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Posted by on Apr 30, 2014 in Creative Purpose | 0 comments

Don’t Waste Your Time!

Don’t Waste Your Time!

Knowing where you fit in a creative world is one of the most important things you can do in life.

And understanding where your talents, abilities, and personality work best can save you years of chasing after something you may not be “wired” to do.

Several years ago I took a position producing a daily talk show in the San Francisco Bay Area. Although I had never produced that type of show before, I saw it as an opportunity to learn something new and build my resume.

When I walked in the door, I was confronted with a woefully dysfunctional staff and a boss with unreal expectations.

As I began to work on upgrading production values and content, I was constantly scolded for mistakes the production team was making: the camera move was slow, the music was late, or the director cut to the wrong camera.

The complaints were endless.

In my boss’s mind, he expected the show to be on par with top network shows with large budgets and highly experienced crewmembers.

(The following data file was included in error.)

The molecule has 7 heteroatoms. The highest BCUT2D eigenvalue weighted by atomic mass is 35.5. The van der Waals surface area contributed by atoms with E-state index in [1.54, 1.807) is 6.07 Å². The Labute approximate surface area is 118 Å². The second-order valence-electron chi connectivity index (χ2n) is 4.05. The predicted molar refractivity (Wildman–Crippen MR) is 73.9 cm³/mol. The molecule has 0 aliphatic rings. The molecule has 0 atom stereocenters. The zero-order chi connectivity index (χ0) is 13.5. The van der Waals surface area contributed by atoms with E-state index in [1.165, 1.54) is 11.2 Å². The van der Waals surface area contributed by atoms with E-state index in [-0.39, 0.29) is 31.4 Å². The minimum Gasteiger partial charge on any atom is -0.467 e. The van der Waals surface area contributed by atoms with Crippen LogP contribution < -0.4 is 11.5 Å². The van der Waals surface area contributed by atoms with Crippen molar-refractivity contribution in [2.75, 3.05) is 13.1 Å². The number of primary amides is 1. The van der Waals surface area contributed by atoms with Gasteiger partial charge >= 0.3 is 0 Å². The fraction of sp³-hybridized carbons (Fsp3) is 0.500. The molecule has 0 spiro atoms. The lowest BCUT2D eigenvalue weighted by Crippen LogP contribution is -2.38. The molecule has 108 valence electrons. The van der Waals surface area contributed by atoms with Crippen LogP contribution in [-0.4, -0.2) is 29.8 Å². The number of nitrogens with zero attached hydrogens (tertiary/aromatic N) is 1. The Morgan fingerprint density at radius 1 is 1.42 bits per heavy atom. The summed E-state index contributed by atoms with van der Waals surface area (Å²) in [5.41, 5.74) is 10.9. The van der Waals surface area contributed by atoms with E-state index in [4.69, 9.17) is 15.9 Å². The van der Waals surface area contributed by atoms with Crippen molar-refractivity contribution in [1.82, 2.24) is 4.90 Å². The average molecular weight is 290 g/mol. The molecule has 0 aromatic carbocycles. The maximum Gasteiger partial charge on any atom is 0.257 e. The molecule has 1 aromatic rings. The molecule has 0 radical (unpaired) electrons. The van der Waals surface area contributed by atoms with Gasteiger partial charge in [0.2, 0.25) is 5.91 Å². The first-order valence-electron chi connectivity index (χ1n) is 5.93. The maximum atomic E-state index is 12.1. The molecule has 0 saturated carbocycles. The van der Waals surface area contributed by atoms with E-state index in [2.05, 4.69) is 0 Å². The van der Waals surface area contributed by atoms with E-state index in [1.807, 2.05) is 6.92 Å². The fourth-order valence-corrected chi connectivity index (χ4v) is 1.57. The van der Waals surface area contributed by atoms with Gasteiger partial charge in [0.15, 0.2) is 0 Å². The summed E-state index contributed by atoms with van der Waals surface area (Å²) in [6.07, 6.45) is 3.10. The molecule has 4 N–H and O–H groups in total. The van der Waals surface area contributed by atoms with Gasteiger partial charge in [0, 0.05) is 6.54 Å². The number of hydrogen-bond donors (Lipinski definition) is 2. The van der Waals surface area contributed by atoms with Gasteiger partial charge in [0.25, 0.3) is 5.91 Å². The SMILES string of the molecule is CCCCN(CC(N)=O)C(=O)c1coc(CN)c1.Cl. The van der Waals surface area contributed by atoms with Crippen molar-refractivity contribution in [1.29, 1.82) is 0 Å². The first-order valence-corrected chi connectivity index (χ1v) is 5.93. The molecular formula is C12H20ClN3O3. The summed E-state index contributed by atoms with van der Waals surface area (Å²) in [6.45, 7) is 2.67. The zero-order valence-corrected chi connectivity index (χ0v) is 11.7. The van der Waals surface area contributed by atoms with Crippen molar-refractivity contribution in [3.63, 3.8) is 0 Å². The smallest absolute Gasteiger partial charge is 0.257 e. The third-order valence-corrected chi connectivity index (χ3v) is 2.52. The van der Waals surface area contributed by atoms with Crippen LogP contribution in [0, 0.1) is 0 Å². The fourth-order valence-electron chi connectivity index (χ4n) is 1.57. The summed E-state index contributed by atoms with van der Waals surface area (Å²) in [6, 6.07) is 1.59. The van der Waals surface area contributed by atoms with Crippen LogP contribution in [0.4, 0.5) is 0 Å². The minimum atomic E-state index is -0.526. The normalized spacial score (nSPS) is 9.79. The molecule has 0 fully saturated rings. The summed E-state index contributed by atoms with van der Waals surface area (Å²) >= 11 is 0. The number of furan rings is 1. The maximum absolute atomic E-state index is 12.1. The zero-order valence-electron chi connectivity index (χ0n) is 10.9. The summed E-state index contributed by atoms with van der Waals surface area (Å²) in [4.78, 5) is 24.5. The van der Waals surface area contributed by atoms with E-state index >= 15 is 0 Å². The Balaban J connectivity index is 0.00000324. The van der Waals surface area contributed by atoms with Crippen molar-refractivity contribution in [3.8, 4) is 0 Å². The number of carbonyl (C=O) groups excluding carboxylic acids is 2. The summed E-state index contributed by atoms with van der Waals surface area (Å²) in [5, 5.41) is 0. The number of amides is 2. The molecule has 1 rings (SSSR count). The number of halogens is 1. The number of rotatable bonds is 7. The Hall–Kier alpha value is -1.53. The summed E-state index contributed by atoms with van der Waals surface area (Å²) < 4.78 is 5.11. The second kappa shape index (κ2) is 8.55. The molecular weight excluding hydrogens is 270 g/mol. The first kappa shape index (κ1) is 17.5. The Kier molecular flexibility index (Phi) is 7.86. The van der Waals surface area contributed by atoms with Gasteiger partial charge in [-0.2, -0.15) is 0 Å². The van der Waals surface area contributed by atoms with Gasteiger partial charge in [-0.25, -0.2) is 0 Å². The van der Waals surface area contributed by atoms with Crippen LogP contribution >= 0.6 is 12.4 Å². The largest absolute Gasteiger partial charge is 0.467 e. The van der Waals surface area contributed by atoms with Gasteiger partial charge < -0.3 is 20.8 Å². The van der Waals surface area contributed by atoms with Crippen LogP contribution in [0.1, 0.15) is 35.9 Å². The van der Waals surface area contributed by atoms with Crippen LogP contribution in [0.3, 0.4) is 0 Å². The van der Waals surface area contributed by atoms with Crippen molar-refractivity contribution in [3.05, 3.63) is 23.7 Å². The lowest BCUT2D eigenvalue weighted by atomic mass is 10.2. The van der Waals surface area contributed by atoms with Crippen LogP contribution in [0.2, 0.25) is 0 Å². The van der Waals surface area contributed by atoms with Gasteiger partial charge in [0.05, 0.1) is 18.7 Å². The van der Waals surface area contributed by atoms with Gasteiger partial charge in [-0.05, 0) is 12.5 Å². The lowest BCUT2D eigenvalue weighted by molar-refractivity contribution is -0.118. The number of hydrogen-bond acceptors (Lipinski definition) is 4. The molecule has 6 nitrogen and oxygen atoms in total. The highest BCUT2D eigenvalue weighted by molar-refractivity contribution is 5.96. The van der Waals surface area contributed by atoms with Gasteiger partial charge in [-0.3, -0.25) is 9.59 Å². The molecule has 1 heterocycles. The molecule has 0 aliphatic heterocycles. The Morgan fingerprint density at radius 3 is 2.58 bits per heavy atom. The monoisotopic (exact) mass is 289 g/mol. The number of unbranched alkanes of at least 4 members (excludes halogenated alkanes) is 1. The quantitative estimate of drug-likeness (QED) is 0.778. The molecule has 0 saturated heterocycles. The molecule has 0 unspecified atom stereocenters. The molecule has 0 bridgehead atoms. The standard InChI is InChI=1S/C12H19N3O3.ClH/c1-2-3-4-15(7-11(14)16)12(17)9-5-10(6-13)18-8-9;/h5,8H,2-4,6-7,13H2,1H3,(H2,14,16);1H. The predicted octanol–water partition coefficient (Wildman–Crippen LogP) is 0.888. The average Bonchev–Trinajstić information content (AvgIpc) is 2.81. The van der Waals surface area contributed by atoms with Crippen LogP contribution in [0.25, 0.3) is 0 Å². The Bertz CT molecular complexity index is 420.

But this show had neither a decent budget nor seasoned professionals at every position. Because of our low pay scale, we attracted a young crew working their way up the ladder.

And to make matters worse, the boss hired his own inexperienced daughter to book the show, then paid her a good chunk of the budget.

Still, every week I worked as hard as I could to make the show the best it could be. But with unrealistic expectations came a constant pressure that ate at me on the job, and wreaked havoc at home with my family.

After almost three years of producing this nightly show, I left to find something more suitable and less stressful.

Did I learn how to produce a daily show? Absolutely. Was I was wired to do it? Sure.

But not without the right team…and realistic expectations.

We all do things that may not be our first choice while working our way up the ladder. That’s why it’s important to learn something about yourself every step of the way.

Knowing what you do – and don’t do well – is crucial!

That’s why looking backward can help you move forward.

1. Take out a piece of paper and draw three columns down the page.

2. List all the jobs & positions you’ve had in the column on the left.

3. A short description of your role goes in the middle column.

4. The skills and lessons you learned goes in the column on the right.

5. Ask yourself: Which jobs were fulfilling? Wasted your time? Moved you forward?

Your answers are clues into what you do best. Now, go find the job you’re wired to do.